The Advanced Encryption Standard (AES) is an encryption algorithm for securing information in commercial transactions in the private sector. AES is a symmetric key encryption standard adopted by the U.S. government. The Advanced Encryption Standard consists of three block ciphers. They are: AES-128, AES-192, and AES-256. Each of the above standard ciphers is 128-bit block size with key sizes of 128, and 192 & 256 bits respectively.

Features of AES Encryption Algorithm

  • Advanced Encryption Standard (AES) algorithm works on the principle of Substitution Permutation network.
  • AES doesn’t use a Feistel network and is fast in both software and hardware.
  • AES operates on a 4×4 matrix of bytes termed as a state
  • The Advanced Encryption Standard cipher is specified as a number of repetitions of transformation sounds that convert the input plaintext into the final output of cipher text.
  • Each round consists of several processing steps, including one that depends on the Encryption key.
  • A set of reverse rounds are applied to transform cipher text back into the original plaintext using the same encryption key.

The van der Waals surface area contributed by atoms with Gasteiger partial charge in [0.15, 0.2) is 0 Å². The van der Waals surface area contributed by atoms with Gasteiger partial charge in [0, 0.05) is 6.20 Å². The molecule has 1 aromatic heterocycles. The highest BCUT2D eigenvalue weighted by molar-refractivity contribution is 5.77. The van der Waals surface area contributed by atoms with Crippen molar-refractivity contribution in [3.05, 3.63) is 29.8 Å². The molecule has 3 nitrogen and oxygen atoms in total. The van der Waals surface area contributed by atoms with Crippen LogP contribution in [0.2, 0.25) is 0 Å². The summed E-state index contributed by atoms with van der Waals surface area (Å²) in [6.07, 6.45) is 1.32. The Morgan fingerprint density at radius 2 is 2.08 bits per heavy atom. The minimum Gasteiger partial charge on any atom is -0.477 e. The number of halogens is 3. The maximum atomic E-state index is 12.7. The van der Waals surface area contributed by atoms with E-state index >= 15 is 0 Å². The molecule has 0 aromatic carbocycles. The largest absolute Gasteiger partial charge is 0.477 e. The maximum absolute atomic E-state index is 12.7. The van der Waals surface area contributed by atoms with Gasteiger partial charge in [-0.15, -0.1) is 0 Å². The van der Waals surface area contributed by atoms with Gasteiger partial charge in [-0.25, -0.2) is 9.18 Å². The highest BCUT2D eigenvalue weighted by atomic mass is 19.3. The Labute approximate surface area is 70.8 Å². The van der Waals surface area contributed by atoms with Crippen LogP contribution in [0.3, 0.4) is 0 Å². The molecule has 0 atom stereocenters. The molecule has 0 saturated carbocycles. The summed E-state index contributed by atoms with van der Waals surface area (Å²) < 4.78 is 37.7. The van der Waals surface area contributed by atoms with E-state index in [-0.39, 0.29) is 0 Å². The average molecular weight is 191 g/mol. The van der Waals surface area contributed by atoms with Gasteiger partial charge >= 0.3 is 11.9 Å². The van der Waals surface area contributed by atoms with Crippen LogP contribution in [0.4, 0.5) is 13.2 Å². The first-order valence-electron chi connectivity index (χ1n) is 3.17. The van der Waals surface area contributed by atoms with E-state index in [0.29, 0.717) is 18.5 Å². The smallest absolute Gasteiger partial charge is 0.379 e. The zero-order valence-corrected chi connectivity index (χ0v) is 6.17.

Advantages of AES Encryption Algorithm

  • Advanced Encryption Standard not only assures security but also improves the performance in a variety of settings such as smartcards, hardware implementations etc.
  • AES is federal information processing standard and there are currently no known non-brute-force direct attacks against AES.
  • AES is strong enough to be certified for use by the US government for top secret information

Alternative to Advanced Encryption Standard – The ciphers which are used alternatively to Advanced Encryption Standard are SSl and TLS. RC4 encryption is next to AES. RC4 is of 128- bits RC4 is a fast cipher and is always subjected to many types of attacks. That is the reason WEP wireless encryption is poor. Thus AES is given priority than other standards.